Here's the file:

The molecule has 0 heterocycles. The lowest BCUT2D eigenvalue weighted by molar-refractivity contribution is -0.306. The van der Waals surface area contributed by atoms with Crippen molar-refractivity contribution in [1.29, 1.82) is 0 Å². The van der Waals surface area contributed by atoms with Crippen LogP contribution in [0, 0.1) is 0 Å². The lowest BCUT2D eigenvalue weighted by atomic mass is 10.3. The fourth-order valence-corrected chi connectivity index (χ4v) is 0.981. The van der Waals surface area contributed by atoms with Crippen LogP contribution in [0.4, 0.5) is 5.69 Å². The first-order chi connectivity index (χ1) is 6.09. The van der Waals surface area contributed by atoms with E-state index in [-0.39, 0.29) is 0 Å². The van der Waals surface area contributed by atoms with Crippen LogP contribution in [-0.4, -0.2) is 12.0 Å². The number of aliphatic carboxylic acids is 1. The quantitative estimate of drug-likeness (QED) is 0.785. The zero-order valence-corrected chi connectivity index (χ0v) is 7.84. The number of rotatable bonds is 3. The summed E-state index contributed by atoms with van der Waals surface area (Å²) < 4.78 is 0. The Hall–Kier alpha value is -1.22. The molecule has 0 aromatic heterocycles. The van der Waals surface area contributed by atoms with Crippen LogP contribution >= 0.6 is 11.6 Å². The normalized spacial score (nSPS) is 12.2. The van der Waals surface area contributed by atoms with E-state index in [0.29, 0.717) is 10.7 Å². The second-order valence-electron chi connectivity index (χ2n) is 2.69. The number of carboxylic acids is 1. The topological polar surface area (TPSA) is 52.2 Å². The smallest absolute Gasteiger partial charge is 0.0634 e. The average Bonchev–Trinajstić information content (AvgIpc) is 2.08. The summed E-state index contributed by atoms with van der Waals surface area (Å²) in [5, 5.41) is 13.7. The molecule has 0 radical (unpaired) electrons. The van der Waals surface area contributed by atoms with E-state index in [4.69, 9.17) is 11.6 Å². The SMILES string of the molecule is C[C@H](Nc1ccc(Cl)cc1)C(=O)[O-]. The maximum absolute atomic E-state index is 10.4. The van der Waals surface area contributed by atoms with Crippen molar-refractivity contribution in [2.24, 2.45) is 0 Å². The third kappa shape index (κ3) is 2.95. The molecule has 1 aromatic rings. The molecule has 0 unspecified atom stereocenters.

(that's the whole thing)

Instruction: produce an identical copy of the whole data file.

The molecule has 0 heterocycles. The lowest BCUT2D eigenvalue weighted by molar-refractivity contribution is -0.306. The van der Waals surface area contributed by atoms with Crippen molar-refractivity contribution in [1.29, 1.82) is 0 Å². The van der Waals surface area contributed by atoms with Crippen LogP contribution in [0, 0.1) is 0 Å². The lowest BCUT2D eigenvalue weighted by atomic mass is 10.3. The fourth-order valence-corrected chi connectivity index (χ4v) is 0.981. The van der Waals surface area contributed by atoms with Crippen LogP contribution in [0.4, 0.5) is 5.69 Å². The first-order chi connectivity index (χ1) is 6.09. The van der Waals surface area contributed by atoms with E-state index in [-0.39, 0.29) is 0 Å². The van der Waals surface area contributed by atoms with Crippen LogP contribution in [-0.4, -0.2) is 12.0 Å². The number of aliphatic carboxylic acids is 1. The quantitative estimate of drug-likeness (QED) is 0.785. The zero-order valence-corrected chi connectivity index (χ0v) is 7.84. The number of rotatable bonds is 3. The summed E-state index contributed by atoms with van der Waals surface area (Å²) < 4.78 is 0. The Hall–Kier alpha value is -1.22. The molecule has 0 aromatic heterocycles. The van der Waals surface area contributed by atoms with Crippen LogP contribution >= 0.6 is 11.6 Å². The normalized spacial score (nSPS) is 12.2. The van der Waals surface area contributed by atoms with E-state index in [0.29, 0.717) is 10.7 Å². The second-order valence-electron chi connectivity index (χ2n) is 2.69. The number of carboxylic acids is 1. The topological polar surface area (TPSA) is 52.2 Å². The smallest absolute Gasteiger partial charge is 0.0634 e. The average Bonchev–Trinajstić information content (AvgIpc) is 2.08. The summed E-state index contributed by atoms with van der Waals surface area (Å²) in [5, 5.41) is 13.7. The molecule has 0 radical (unpaired) electrons. The van der Waals surface area contributed by atoms with E-state index in [4.69, 9.17) is 11.6 Å². The SMILES string of the molecule is C[C@H](Nc1ccc(Cl)cc1)C(=O)[O-]. The maximum absolute atomic E-state index is 10.4. The van der Waals surface area contributed by atoms with Crippen molar-refractivity contribution in [2.24, 2.45) is 0 Å². The third kappa shape index (κ3) is 2.95. The molecule has 1 aromatic rings. The molecule has 0 unspecified atom stereocenters.